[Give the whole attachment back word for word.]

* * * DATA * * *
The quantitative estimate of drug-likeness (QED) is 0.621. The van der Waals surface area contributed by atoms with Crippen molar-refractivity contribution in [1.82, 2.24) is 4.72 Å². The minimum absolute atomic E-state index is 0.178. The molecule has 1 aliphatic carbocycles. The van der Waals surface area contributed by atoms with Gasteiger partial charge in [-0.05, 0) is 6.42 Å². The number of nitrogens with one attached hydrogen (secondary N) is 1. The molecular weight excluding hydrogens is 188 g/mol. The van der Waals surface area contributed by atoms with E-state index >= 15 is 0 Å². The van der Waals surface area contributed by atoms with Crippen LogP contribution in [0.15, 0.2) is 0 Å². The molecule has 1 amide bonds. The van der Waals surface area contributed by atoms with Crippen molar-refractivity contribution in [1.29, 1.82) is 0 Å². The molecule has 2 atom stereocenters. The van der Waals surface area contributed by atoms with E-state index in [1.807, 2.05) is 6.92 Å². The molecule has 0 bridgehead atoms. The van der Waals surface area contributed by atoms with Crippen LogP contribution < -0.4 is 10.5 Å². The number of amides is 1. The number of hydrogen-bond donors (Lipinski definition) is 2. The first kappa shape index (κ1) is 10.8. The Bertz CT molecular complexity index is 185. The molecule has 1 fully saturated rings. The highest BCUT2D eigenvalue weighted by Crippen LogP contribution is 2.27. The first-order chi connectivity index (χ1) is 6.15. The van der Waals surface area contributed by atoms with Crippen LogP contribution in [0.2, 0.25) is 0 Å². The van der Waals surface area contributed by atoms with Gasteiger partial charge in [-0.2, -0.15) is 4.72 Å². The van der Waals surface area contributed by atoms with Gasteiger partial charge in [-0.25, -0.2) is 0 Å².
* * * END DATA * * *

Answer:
The quantitative estimate of drug-likeness (QED) is 0.621. The van der Waals surface area contributed by atoms with Crippen molar-refractivity contribution in [1.82, 2.24) is 4.72 Å². The minimum absolute atomic E-state index is 0.178. The molecule has 1 aliphatic carbocycles. The van der Waals surface area contributed by atoms with Gasteiger partial charge in [-0.05, 0) is 6.42 Å². The number of nitrogens with one attached hydrogen (secondary N) is 1. The molecular weight excluding hydrogens is 188 g/mol. The van der Waals surface area contributed by atoms with E-state index >= 15 is 0 Å². The van der Waals surface area contributed by atoms with Crippen LogP contribution in [0.15, 0.2) is 0 Å². The molecule has 1 amide bonds. The van der Waals surface area contributed by atoms with Crippen molar-refractivity contribution in [1.29, 1.82) is 0 Å². The molecule has 2 atom stereocenters. The van der Waals surface area contributed by atoms with E-state index in [1.807, 2.05) is 6.92 Å². The molecule has 0 bridgehead atoms. The van der Waals surface area contributed by atoms with Crippen LogP contribution < -0.4 is 10.5 Å². The number of amides is 1. The number of hydrogen-bond donors (Lipinski definition) is 2. The first kappa shape index (κ1) is 10.8. The Bertz CT molecular complexity index is 185. The molecule has 1 fully saturated rings. The highest BCUT2D eigenvalue weighted by Crippen LogP contribution is 2.27. The first-order chi connectivity index (χ1) is 6.15. The van der Waals surface area contributed by atoms with Crippen LogP contribution in [0.2, 0.25) is 0 Å². The van der Waals surface area contributed by atoms with Gasteiger partial charge in [-0.2, -0.15) is 4.72 Å². The van der Waals surface area contributed by atoms with Gasteiger partial charge in [-0.25, -0.2) is 0 Å².